The Federal Reserve is expected to hold interest rates near zero on Tuesday and renew its pledge to keep rates very low for a long time, but it could note a brightening economic picture and hint at being closer to dropping the vow.
The Fed opened a one-day policy meeting at around 8 a.m., a Fed spokesperson said. A statement is expected around 2:15 p.m..
Analysts widely expect the central bank to say again that high unemployment and low inflation warrant holding borrowing costs exceptionally low for an extended period.
The Fed has held benchmark rates near zero since December 2008 to cushion the economy and help it recover from the most severe financial crisis in generations.
The economy has shown signs of momentum, albeit uneven, in recent weeks, and markets will look closely at how the Fed characterizes the outlook for any signs that policymakers may modify the low rate promise at the central bank's next meeting in late April.
Fed officials will have to see through the impact of the blizzards that ground parts of the country to a halt in February. U.S. housing starts and permits to build new homes fell in February as home building was disrupted, a government report showed on Tuesday.
The Fed could acknowledge gains in retail sales and signs labor market carnage continues to ease. Indications that consumers -- a primary driver of the world's largest economy -- are starting to participate would be an important harbinger of recovery.
Early this month the Fed's Beige Book summary of economic conditions around the country, based on data collected through late February, said economic activity strengthened modestly across most of the 12 Federal Reserve districts.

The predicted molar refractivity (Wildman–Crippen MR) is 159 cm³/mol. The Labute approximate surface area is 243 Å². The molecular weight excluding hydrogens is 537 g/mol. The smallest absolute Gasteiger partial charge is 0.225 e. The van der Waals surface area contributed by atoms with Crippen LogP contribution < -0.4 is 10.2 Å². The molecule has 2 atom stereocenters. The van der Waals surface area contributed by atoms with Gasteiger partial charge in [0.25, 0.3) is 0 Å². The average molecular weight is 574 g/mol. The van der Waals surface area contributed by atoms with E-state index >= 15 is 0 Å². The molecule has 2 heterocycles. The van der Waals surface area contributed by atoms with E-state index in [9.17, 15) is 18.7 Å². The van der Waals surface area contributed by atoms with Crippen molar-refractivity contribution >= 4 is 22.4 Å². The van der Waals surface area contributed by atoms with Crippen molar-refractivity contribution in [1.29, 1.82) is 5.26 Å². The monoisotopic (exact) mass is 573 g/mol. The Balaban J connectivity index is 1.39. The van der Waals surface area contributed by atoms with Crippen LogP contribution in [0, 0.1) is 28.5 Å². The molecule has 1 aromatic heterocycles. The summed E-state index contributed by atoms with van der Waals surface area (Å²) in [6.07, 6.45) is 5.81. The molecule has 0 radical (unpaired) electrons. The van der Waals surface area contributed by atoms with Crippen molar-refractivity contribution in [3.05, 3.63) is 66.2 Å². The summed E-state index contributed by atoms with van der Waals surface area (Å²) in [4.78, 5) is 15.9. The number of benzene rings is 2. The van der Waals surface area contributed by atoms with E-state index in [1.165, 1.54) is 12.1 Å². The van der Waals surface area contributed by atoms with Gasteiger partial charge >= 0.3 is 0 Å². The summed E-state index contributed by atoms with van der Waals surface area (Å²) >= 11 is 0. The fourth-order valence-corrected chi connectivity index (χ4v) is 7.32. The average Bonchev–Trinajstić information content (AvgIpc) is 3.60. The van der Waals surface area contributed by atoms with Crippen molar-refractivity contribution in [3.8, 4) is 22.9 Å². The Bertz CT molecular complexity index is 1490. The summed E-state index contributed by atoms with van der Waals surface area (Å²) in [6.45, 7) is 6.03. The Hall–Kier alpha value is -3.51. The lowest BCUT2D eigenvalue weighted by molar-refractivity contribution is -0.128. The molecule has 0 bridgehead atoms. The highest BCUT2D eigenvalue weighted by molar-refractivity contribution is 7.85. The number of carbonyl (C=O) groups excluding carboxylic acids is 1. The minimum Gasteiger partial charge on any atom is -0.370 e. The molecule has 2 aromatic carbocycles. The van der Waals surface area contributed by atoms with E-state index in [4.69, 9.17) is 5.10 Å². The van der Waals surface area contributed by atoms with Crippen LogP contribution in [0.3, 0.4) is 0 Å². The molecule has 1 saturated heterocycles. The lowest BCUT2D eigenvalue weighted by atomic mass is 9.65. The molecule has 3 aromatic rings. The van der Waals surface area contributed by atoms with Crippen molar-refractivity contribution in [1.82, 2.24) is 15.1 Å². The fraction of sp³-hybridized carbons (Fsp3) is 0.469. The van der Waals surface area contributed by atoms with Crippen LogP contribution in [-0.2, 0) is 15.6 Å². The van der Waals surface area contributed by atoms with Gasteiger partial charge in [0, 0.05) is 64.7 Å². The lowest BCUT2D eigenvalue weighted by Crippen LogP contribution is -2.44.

Still, senior Fed officials have said in recent appearances the recovery continues to be tepid and suggested rate increases are far off.
Notwithstanding the positive signs, the job market remains quite weak, Bernanke said in semiannual monetary policy testimony before Congress on February 25.
The Fed is also likely to note it plans to let its asset-buying programs end this month, as scheduled, but it could leave the door open to more purchases in the future if another dose of medicine is needed for the economy.
The vast majority of the primary dealers, which deal directly with the central bank in the markets, do not anticipate any change in the Fed's extended period language until the April 27-28 meeting at the earliest. Most do not see an interest rate increase until the second half of this year.
It would be a big surprise if the Fed did anything today. They remain very concerned about the state of the economy, since employment remains dreadful and consumers are cautious, said Gary Shilling, president of A. Gary Shilling & Co of Springfield, New Jersey.
(Additional reporting by Ryan Vlastelica in New York; Editing by Neil Stempleman)